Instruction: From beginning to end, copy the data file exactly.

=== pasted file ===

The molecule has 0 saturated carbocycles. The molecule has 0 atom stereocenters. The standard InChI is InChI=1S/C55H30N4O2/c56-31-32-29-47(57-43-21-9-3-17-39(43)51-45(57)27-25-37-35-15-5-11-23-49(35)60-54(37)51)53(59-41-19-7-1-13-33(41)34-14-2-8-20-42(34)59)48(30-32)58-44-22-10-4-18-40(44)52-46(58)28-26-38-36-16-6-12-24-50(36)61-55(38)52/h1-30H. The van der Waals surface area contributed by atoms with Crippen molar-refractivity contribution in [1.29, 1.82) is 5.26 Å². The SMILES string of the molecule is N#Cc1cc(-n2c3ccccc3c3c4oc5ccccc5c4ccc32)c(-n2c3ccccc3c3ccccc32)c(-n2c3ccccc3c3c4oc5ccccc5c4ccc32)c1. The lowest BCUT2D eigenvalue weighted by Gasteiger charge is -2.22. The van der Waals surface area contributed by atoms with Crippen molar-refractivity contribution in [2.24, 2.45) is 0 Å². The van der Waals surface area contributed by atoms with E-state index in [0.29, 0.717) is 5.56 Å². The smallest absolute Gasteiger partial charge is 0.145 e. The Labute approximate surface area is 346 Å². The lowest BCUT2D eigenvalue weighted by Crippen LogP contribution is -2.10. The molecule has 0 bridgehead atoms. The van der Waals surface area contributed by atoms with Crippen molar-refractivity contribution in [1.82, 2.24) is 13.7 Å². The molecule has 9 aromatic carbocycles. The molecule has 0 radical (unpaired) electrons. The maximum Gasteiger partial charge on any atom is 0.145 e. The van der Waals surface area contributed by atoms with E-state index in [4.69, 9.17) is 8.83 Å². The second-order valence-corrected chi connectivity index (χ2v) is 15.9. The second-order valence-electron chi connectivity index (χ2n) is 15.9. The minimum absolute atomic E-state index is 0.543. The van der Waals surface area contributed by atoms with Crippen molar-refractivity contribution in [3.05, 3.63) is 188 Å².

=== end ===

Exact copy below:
The molecule has 0 saturated carbocycles. The molecule has 0 atom stereocenters. The standard InChI is InChI=1S/C55H30N4O2/c56-31-32-29-47(57-43-21-9-3-17-39(43)51-45(57)27-25-37-35-15-5-11-23-49(35)60-54(37)51)53(59-41-19-7-1-13-33(41)34-14-2-8-20-42(34)59)48(30-32)58-44-22-10-4-18-40(44)52-46(58)28-26-38-36-16-6-12-24-50(36)61-55(38)52/h1-30H. The van der Waals surface area contributed by atoms with Crippen molar-refractivity contribution in [1.29, 1.82) is 5.26 Å². The SMILES string of the molecule is N#Cc1cc(-n2c3ccccc3c3c4oc5ccccc5c4ccc32)c(-n2c3ccccc3c3ccccc32)c(-n2c3ccccc3c3c4oc5ccccc5c4ccc32)c1. The lowest BCUT2D eigenvalue weighted by Gasteiger charge is -2.22. The van der Waals surface area contributed by atoms with Crippen molar-refractivity contribution in [2.24, 2.45) is 0 Å². The van der Waals surface area contributed by atoms with E-state index in [0.29, 0.717) is 5.56 Å². The smallest absolute Gasteiger partial charge is 0.145 e. The Labute approximate surface area is 346 Å². The lowest BCUT2D eigenvalue weighted by Crippen LogP contribution is -2.10. The molecule has 0 bridgehead atoms. The van der Waals surface area contributed by atoms with Crippen molar-refractivity contribution in [1.82, 2.24) is 13.7 Å². The molecule has 9 aromatic carbocycles. The molecule has 0 radical (unpaired) electrons. The maximum Gasteiger partial charge on any atom is 0.145 e. The van der Waals surface area contributed by atoms with E-state index in [4.69, 9.17) is 8.83 Å². The second-order valence-corrected chi connectivity index (χ2v) is 15.9. The second-order valence-electron chi connectivity index (χ2n) is 15.9. The minimum absolute atomic E-state index is 0.543. The van der Waals surface area contributed by atoms with Crippen molar-refractivity contribution in [3.05, 3.63) is 188 Å².